“There are a lot of misconceptions about what dispensaries actually are, let alone how PharmaCann or Verilife operates our dispensaries,” said Mathew Levine, director of new markets for PharmaCann. “This is a retail location. There is no consumption on site. We are not seeking consumption if that becomes available … nothing like a bar or anything of the sort. People are coming into a very secure environment, they are purchasing a product, and they are securely leaving.”
First Watch will be the security contractors at Verilife per the state law, which requires contracted security at dispensaries, PharmaCann reps said at the meeting. First Watch contractors are current and retired local and federal law enforcement officers. The agency is headed by two former ATF officers.
Zoning Moves Come Next
Beyond the community meeting, the proposed dispensary still has a lot to do before construction could begin. The building’s zoning must change from a B3 to a C2, because the Cannabis Zoning Ordinance in Chicago does not allow dispensaries in B3 zonings.
“What we have to do is change the zoning if that’s something that we want to move forward on,” Waguespack said. “And then it would go to the Zoning Board of Appeals … So it’s a multistep process.”
Waguespack also distributed literature that said, “The application for this zoning change has been filed and notices were sent out to property owners within 250 feet of the subject site. The committee typically meets once a month, and we will notify interested parties if and when the proposed zoning change is placed on the committee’s agenda … The Committee on Zoning will, by practice, approve the proposed change if Alderman Waguespack indicates his support.”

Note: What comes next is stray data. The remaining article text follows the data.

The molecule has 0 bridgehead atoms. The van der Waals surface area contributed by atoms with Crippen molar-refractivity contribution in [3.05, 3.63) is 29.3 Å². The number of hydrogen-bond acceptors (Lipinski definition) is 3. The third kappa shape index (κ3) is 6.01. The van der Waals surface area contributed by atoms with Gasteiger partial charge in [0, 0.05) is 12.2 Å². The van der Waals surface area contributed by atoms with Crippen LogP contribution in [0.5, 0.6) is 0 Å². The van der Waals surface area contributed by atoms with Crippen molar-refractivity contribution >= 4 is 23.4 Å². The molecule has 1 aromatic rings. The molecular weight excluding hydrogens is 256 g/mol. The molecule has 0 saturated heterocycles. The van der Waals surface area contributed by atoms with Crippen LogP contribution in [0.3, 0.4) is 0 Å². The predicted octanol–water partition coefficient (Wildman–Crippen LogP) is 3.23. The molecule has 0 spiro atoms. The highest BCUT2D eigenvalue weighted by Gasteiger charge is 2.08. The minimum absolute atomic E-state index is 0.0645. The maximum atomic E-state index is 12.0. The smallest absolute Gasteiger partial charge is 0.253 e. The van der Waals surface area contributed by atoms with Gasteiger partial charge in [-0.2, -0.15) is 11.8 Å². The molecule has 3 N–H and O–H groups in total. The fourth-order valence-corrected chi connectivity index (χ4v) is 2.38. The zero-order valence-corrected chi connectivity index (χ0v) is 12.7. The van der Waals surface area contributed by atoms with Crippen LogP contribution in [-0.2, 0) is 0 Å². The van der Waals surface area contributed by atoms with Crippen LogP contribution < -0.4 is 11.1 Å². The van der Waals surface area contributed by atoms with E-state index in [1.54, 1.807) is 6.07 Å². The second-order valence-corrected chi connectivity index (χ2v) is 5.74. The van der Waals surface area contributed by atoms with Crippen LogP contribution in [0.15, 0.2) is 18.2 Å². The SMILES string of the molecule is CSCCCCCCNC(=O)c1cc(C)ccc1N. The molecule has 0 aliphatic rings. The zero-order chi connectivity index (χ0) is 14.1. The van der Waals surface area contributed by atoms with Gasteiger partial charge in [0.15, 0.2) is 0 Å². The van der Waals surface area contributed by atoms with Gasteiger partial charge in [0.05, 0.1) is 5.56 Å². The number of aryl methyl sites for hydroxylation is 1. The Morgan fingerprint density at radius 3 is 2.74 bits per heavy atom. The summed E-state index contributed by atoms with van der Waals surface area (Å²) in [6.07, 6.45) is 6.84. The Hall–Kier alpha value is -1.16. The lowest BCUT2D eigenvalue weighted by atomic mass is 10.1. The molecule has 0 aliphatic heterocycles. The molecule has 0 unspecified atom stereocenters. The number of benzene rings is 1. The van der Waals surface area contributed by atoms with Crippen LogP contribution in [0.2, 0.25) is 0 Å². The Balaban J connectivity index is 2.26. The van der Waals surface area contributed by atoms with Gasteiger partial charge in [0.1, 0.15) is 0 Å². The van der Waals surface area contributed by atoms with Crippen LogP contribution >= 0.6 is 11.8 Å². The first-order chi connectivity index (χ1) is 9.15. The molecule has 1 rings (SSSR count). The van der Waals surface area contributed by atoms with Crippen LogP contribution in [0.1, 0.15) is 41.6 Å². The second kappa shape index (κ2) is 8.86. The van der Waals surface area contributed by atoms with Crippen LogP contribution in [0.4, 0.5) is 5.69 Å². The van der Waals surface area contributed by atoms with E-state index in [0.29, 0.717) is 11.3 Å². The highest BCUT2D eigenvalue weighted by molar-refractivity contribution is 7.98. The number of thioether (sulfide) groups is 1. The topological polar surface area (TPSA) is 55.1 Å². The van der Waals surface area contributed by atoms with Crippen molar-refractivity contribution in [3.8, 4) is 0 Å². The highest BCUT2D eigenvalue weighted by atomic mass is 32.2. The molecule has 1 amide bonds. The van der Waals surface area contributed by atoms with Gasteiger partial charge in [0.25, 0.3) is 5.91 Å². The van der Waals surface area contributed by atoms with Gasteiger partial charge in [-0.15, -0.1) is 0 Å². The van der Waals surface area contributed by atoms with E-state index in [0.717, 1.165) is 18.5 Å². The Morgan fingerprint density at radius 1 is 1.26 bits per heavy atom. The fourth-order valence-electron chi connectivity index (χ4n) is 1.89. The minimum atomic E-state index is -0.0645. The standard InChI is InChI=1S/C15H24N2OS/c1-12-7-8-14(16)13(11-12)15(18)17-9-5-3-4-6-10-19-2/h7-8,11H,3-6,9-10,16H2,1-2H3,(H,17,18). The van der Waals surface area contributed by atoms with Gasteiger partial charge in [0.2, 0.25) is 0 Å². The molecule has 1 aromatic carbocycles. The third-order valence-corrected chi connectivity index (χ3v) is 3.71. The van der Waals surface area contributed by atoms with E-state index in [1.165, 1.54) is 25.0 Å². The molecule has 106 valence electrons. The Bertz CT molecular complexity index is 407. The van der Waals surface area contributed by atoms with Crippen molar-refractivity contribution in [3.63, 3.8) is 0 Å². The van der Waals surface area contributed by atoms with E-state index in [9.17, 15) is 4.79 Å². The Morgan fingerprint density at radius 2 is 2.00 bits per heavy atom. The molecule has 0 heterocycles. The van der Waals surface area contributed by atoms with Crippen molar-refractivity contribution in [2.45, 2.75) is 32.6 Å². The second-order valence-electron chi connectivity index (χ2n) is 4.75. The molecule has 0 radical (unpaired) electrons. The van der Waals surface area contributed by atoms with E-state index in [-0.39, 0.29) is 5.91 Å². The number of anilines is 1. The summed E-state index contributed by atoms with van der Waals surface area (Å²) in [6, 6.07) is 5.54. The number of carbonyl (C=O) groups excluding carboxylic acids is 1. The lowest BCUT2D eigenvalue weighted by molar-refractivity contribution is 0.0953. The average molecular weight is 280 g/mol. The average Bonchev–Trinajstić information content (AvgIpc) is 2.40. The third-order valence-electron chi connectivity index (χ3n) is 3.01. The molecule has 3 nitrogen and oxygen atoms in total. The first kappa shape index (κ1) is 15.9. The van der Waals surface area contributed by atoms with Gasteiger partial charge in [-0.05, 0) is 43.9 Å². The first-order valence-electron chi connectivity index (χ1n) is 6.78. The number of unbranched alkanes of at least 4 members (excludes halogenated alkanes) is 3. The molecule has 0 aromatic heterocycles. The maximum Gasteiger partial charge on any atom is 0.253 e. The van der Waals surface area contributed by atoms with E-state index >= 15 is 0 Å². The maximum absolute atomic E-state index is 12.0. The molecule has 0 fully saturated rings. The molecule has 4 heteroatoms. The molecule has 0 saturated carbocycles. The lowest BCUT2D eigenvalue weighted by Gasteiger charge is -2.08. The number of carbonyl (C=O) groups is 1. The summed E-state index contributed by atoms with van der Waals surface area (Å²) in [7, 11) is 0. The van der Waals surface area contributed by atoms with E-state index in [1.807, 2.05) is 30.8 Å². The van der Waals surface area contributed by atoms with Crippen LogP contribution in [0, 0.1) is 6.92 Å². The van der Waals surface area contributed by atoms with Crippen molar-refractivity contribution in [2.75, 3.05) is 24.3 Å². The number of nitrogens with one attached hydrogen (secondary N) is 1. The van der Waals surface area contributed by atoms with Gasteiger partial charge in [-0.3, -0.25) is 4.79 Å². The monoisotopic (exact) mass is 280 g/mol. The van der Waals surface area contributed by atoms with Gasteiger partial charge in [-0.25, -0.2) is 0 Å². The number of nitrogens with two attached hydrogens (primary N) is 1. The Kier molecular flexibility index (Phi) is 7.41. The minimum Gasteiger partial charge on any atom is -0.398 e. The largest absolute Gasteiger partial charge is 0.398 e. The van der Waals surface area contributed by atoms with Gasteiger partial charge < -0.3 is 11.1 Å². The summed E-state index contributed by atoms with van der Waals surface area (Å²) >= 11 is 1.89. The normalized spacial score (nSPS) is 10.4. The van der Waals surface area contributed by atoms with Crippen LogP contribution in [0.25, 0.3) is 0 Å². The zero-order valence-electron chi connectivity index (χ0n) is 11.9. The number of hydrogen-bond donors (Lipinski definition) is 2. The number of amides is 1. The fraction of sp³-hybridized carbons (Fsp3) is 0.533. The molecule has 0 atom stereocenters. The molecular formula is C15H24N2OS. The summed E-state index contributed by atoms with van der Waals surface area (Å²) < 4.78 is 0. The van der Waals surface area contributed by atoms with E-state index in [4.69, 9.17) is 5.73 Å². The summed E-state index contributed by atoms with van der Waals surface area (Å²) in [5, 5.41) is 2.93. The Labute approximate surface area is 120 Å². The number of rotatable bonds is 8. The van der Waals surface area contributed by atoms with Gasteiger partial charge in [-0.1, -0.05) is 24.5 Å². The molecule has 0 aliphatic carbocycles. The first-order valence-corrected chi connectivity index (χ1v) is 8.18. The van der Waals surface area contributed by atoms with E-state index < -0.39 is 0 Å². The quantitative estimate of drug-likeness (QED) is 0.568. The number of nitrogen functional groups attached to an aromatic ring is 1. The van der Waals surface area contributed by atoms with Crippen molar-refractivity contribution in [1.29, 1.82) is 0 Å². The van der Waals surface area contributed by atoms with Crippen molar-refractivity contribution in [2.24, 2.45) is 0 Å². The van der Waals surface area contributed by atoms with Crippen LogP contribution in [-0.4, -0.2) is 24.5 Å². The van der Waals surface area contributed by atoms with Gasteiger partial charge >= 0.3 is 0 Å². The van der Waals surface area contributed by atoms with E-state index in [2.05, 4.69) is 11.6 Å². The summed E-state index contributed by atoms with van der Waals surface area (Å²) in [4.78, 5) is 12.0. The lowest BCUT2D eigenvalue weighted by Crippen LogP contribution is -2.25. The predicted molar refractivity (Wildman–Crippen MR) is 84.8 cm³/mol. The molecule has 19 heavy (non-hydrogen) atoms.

“Focused on Illinois”
PharmaCann reps said the company’s ambitions trace back to the origins of legal marijuana in the state.
“We are a company that started back in 2015, when Illinois brought into being its medical marijuana program,” Unruh siad. He spoke of his time as an assistant state’s attorney and as a private-practice lawyer. “One of my partners, back in 2015, who had a Ph.D. in molecular biophysics, this weird medical researcher type, turned to me and he said, ‘I just applied for a whole bunch of these crazy medical marijuana licenses.’ And when Illinois awarded our company more of these licenses than any other group that had applied, he and I and one other person walked into our managing partner’s office, and we pulled the ripcord, and we never looked back. And that was five years ago.”
According to Unruh, “PharmaCann is a vertically integrated operator, which means that we cultivate and grow the plant, harvest the plant, we process the plant … we extract the oil from those plants just like one might decaffeinate coffee.” Once the oil is extracted, the next step is to convert it into the various retail products offered. PharmaCann has four cultivation centers, two in Illinois, one in Pennsylvania and one in the Hudson Valley area north of New York City. The company has 12 dispensaries in operation.
“We are focused on Illinois. This is our home here in Chicago,” Unruh said. “We actually have medical marijuana license No. 1 in the state of Illinois.”
Featured image: Tom Vlodek.
This article was updated to reference Alderman Scott Waguespack’s 32 Ward.